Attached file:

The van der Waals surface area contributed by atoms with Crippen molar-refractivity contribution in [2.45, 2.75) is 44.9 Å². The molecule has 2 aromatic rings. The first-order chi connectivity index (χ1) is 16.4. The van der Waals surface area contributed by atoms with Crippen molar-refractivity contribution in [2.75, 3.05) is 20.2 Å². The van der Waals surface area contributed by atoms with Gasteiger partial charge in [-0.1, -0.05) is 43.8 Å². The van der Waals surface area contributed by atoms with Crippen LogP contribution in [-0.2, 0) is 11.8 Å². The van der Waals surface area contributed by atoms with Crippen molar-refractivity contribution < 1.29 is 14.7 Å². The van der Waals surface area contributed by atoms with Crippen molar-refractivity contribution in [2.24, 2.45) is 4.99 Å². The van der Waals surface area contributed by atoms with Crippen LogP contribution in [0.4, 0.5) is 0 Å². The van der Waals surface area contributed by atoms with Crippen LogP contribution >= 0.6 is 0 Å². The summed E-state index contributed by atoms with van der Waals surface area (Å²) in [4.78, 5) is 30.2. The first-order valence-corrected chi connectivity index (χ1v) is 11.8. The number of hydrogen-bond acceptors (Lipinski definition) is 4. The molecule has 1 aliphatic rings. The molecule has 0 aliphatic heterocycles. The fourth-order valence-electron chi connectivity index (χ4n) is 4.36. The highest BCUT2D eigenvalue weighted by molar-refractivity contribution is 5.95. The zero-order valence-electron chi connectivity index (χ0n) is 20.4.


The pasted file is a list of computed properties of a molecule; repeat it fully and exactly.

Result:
The van der Waals surface area contributed by atoms with Crippen molar-refractivity contribution in [2.45, 2.75) is 44.9 Å². The molecule has 2 aromatic rings. The first-order chi connectivity index (χ1) is 16.4. The van der Waals surface area contributed by atoms with Crippen molar-refractivity contribution in [2.75, 3.05) is 20.2 Å². The van der Waals surface area contributed by atoms with Gasteiger partial charge in [-0.1, -0.05) is 43.8 Å². The van der Waals surface area contributed by atoms with Crippen LogP contribution in [-0.2, 0) is 11.8 Å². The van der Waals surface area contributed by atoms with Crippen molar-refractivity contribution < 1.29 is 14.7 Å². The van der Waals surface area contributed by atoms with Crippen molar-refractivity contribution in [2.24, 2.45) is 4.99 Å². The van der Waals surface area contributed by atoms with Crippen LogP contribution in [0.4, 0.5) is 0 Å². The van der Waals surface area contributed by atoms with Crippen LogP contribution >= 0.6 is 0 Å². The summed E-state index contributed by atoms with van der Waals surface area (Å²) in [4.78, 5) is 30.2. The first-order valence-corrected chi connectivity index (χ1v) is 11.8. The number of hydrogen-bond acceptors (Lipinski definition) is 4. The molecule has 1 aliphatic rings. The molecule has 0 aliphatic heterocycles. The fourth-order valence-electron chi connectivity index (χ4n) is 4.36. The highest BCUT2D eigenvalue weighted by molar-refractivity contribution is 5.95. The zero-order valence-electron chi connectivity index (χ0n) is 20.4.